The Economist has been described as a classically liberal publication. In other words, it’s supposedly fairly libertarian in its focus. It’s supposed to be an intelligent magazine for those who ascribe to free-market economics.
But their intelligence abandoned them when they decided to publish a post on Friday questioning why the NRA has the pull it does.
Mass shootings, if they provoke any reaction at all, produce piddling proposals which still cannot be passed. A modest initiative after the Las Vegas shooting to ban bump stocks has stalled. Jeff Flake, a Republican senator, has introduced a bill which would prevent those convicted of domestic abuse in military courts from acquiring guns. It is likely to go nowhere: even after the massacre of 20 children in Newtown, Connecticut, in 2012, the Senate rejected a bill to expand background checks.
America’s powerful gun lobby, of which the National Rifle Association (NRA) is the most prominent group, is able to cow Republican legislators into inaction. Yet the organisation largely represents the extreme views of a minority of gunowners: the NRA claims 5m members, compared with the 17m Americans who hunt or the third of adults who own guns. NRA members are twice as likely to own five or more guns than non-member gunowners, and are twice as likely to carry a gun outside their house all or most of the time. Their policy preferences are much more hostile to any gun control. In the recent Virginia election, exit polls show that 37% of gunowners backed Ralph Northam, the Democratic candidate, for governor. Should such moderates organise effectively, they may be able to snap the NRA’s stranglehold over gun policy.
First, let’s talk about Jeff Flake’s bill. It’s a bill that will likely go nowhere because it’s already the freaking law. People convicted of domestic violence in any court, military or otherwise, are legally barred from purchasing firearms. However, the Air Force
failed to enter the conviction into the NICS.
He wasn’t given a pass because it was a military court, it was simply a failure to input data on the Air Force’s part.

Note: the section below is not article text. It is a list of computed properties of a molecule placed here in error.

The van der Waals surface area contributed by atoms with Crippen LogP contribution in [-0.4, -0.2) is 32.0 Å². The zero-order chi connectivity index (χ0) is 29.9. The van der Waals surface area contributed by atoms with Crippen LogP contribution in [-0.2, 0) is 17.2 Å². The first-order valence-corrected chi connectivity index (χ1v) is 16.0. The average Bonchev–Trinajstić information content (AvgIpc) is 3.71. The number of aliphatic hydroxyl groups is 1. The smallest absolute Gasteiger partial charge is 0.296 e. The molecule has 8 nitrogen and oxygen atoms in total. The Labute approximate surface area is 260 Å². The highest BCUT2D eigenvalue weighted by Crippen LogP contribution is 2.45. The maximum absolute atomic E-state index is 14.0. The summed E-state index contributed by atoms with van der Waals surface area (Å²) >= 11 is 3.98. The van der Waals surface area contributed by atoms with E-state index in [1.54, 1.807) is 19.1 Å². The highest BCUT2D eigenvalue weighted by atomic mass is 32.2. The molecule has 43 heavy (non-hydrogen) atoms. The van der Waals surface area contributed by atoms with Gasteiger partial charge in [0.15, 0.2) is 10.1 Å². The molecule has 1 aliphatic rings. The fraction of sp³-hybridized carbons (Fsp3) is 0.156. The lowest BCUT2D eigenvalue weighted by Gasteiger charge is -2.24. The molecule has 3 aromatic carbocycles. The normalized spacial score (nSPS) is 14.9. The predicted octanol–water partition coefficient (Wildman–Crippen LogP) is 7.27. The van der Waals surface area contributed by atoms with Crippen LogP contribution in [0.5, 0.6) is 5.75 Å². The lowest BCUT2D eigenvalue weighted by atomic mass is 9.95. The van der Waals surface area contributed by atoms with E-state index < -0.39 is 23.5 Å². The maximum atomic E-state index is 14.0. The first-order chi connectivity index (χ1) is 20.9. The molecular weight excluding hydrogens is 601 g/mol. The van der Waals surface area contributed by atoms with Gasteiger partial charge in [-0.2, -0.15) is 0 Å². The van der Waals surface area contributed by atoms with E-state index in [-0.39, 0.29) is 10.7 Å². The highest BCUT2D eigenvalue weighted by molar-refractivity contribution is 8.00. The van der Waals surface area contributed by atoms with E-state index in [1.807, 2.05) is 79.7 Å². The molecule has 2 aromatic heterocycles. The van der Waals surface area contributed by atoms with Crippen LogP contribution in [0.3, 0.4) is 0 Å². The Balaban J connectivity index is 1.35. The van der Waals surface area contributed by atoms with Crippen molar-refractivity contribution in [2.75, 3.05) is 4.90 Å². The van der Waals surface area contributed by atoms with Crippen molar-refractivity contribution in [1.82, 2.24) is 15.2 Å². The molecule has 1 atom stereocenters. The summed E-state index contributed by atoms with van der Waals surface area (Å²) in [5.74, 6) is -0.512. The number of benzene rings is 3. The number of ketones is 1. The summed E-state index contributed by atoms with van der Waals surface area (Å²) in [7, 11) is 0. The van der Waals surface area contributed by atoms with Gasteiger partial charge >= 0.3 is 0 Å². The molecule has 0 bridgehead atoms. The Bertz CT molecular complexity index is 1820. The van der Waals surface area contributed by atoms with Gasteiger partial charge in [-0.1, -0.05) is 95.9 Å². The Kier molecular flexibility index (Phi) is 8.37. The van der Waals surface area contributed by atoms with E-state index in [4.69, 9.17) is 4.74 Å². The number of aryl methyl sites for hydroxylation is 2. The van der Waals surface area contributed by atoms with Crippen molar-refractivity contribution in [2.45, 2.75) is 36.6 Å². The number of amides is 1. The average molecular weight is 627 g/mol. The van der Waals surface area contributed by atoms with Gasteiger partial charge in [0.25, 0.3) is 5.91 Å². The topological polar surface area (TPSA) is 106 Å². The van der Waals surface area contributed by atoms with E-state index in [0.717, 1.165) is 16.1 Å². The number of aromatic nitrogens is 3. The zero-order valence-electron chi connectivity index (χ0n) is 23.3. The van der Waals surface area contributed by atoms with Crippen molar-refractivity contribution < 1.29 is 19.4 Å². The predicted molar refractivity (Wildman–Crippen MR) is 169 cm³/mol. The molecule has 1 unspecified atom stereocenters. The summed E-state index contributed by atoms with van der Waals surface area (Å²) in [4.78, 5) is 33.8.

Second, let’s talk a bit about the NRA and the views it represents. The Economist argues it represents “the extreme views of a minority of gunowners [sic]” yet presents no real evidence of that except how many more guns they owned and how they voted in Virginia, a fairly blue state these days. Nothing is presented to explain just how the NRA’s position that we’ve already given enough ground on a constitutionally protected right is somehow extreme.
It’s not. It actually represents the position of a large portion of gun owners…and a lot of other people who own no firearms at all, yet believe the Second Amendment means what it says. This includes many of the 17 million hunters cited and the third of all adults who own a gun, many of whom are part of that 5 million in the NRA but many others who aren’t.
But why is the membership number so low in relation to the numbers of gun owners?
Well, there are a lot of reasons. One is that some people just don’t care enough about gun rights to bother, which are probably who The Economist is thinking about. Yet, based on my experience with actual gun owners, those are a distinct few.
Many of the rest have other reasons for not being part of the NRA despite aligning politically with the organization’s goals. One big one I hear is that people are sick of paying for a membership, only to feel harassed by the NRA for more donations.
Nothing nefarious, it’s just they don’t like being hit up for donations after paying annual dues. In fairness, who does? While I get why the NRA does it, it’s annoying to an extreme, and stuff like that is why the NRA’s membership number is relatively low compared to the number of gun owners in the country.
End of discussion.
Why is the NRA so powerful, though? Because even if a gun rights advocate refuses to be part of the NRA, they are still likely to follow the organization’s lead when it comes to voting. They use the NRA’s grades to judge politicians and they tend to back NRA backed candidates. They mobilize just like the membership.
Don’t believe me?
Look at the bloodbath the Democrats “enjoyed” after passing the Assault Weapon Ban in 1994. That was NRA led, and the membership dynamics haven’t changed all that much over the years.